Instituto Interamericano de Cooperación para la Agricultura | Resultados, nuestro compromiso

  •     Inter-American Institute for Cooperation
       on Agriculture
  •   Agriculture: A priority for sustainable
      development in the Americas
Willadsen, P. Kemp, D.H.

Pasado, presente y futuro de la vacunación contra garrapatas Control de resistencia en garrapatas y moscas de importancia veterinaria y enfermedades que transmiten - Puerto Vallarta, Jalisco (México) 1999 - p. 131-140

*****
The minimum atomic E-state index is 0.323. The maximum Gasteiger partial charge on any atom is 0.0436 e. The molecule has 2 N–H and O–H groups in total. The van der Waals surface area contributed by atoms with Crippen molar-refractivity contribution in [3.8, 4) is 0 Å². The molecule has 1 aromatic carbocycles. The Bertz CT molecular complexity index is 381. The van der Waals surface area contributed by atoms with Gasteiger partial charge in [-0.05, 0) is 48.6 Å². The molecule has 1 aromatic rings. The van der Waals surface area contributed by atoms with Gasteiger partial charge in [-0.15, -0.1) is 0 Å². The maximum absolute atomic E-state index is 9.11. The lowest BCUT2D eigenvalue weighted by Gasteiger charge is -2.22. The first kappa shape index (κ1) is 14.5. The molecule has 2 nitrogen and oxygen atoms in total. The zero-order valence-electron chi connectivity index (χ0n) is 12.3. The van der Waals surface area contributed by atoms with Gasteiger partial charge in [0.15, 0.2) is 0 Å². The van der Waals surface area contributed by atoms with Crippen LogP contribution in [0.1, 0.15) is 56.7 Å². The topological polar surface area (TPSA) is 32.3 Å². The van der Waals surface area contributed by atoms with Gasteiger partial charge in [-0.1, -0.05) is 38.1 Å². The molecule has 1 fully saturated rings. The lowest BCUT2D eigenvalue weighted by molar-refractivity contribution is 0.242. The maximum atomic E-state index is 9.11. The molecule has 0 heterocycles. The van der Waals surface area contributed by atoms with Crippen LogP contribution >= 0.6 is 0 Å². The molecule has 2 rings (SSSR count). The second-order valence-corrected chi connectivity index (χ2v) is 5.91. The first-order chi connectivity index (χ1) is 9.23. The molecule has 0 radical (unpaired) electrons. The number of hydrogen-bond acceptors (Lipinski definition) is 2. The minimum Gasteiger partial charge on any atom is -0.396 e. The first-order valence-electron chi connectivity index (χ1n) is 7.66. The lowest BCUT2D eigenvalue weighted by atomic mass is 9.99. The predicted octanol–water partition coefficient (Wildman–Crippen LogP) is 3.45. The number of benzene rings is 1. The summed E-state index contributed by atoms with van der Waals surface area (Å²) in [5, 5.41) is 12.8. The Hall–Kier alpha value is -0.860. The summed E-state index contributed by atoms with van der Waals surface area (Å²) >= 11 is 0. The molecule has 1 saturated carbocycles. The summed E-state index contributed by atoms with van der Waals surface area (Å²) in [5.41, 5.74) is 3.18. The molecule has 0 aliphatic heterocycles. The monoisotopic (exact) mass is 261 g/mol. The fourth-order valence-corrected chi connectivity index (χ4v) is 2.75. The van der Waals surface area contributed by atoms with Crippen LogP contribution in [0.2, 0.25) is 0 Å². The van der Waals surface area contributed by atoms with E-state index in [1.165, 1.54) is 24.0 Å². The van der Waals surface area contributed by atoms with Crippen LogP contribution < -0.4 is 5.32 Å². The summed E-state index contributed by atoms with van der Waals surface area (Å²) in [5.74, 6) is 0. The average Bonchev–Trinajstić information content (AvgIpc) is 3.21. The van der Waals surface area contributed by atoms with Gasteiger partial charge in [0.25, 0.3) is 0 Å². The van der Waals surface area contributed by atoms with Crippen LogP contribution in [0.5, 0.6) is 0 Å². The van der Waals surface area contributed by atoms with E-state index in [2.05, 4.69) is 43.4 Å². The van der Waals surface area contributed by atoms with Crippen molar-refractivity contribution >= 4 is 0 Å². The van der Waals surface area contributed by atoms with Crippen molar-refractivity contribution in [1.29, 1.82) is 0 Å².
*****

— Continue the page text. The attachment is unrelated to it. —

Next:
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Two recombinant vaccines against the tick B. microplus have been available commercially for aproximately 5 years. These are the Australian vaccines sold as TickGARD and TickGARDPlus and the Cuban vaccine sold as Gavac and GavacPlus. Both rely on a single recombinant antigen, Bm86, in an adjuvant. Both vaccines are still making steady though relatively slow inroads intro the traditional market for acaricides. An increase in the use of vaccine and a concomitant decrease in the use of chemical acaricides are likely to come from three directions. The first will be the improvement in efficacy, either through achievement of a more sustained antibody response, or more probably through the incorporation of additional recombinant antigens. The number of potentially useful antigens continues to increase, though relatively slowly. Secondly, there is likely to be an extension of the vaccine to other tick species. Evidence is accumulating that such control of Boophilus annulatus using the B. microplus vaccine from four laboratories in different parts of the world. Thirdly, there is the unexplored potential for a reduction in chemical usage through the synergistic action of vaccines and chemical acaricide. Another area of potential enormous long-term benefit is in the control of tick-borne disease. The study of the complex of interactions between host, tick and transmitted parasite is producing some fascinating, though still preliminary results. The greatest constraint in the pratical application of much of this science is likely to come not from the science itself, but from the commercial imperatives which play a decisive role in registration and adoption